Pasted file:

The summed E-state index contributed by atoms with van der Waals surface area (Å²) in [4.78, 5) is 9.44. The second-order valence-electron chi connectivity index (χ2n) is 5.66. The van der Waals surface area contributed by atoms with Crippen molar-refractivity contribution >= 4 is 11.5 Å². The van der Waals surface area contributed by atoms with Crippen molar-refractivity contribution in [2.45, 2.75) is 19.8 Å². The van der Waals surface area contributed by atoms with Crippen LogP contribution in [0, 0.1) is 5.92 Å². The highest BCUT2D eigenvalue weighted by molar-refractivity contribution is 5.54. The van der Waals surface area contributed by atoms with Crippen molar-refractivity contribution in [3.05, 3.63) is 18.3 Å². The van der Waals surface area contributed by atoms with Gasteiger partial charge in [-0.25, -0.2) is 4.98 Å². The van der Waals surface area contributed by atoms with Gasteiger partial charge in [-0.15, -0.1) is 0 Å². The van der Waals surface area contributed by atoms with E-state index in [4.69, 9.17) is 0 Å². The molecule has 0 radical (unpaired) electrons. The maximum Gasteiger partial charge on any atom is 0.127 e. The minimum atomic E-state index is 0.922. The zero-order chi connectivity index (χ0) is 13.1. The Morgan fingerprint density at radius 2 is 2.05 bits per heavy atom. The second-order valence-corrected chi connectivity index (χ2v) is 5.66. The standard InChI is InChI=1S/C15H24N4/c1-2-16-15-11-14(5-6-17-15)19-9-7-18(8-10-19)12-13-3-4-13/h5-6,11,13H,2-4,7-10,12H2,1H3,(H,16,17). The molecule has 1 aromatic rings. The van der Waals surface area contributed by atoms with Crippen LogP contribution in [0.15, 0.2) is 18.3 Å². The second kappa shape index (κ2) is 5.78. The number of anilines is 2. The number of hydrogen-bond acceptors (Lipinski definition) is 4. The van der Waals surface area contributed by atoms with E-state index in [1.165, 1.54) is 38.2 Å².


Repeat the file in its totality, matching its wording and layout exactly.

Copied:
The summed E-state index contributed by atoms with van der Waals surface area (Å²) in [4.78, 5) is 9.44. The second-order valence-electron chi connectivity index (χ2n) is 5.66. The van der Waals surface area contributed by atoms with Crippen molar-refractivity contribution >= 4 is 11.5 Å². The van der Waals surface area contributed by atoms with Crippen molar-refractivity contribution in [2.45, 2.75) is 19.8 Å². The van der Waals surface area contributed by atoms with Crippen LogP contribution in [0, 0.1) is 5.92 Å². The highest BCUT2D eigenvalue weighted by molar-refractivity contribution is 5.54. The van der Waals surface area contributed by atoms with Crippen molar-refractivity contribution in [3.05, 3.63) is 18.3 Å². The van der Waals surface area contributed by atoms with Gasteiger partial charge in [-0.25, -0.2) is 4.98 Å². The van der Waals surface area contributed by atoms with Gasteiger partial charge in [-0.15, -0.1) is 0 Å². The van der Waals surface area contributed by atoms with E-state index in [4.69, 9.17) is 0 Å². The molecule has 0 radical (unpaired) electrons. The maximum Gasteiger partial charge on any atom is 0.127 e. The minimum atomic E-state index is 0.922. The zero-order chi connectivity index (χ0) is 13.1. The Morgan fingerprint density at radius 2 is 2.05 bits per heavy atom. The second-order valence-corrected chi connectivity index (χ2v) is 5.66. The standard InChI is InChI=1S/C15H24N4/c1-2-16-15-11-14(5-6-17-15)19-9-7-18(8-10-19)12-13-3-4-13/h5-6,11,13H,2-4,7-10,12H2,1H3,(H,16,17). The molecule has 1 aromatic rings. The van der Waals surface area contributed by atoms with Crippen LogP contribution in [0.15, 0.2) is 18.3 Å². The second kappa shape index (κ2) is 5.78. The number of anilines is 2. The number of hydrogen-bond acceptors (Lipinski definition) is 4. The van der Waals surface area contributed by atoms with E-state index in [1.165, 1.54) is 38.2 Å².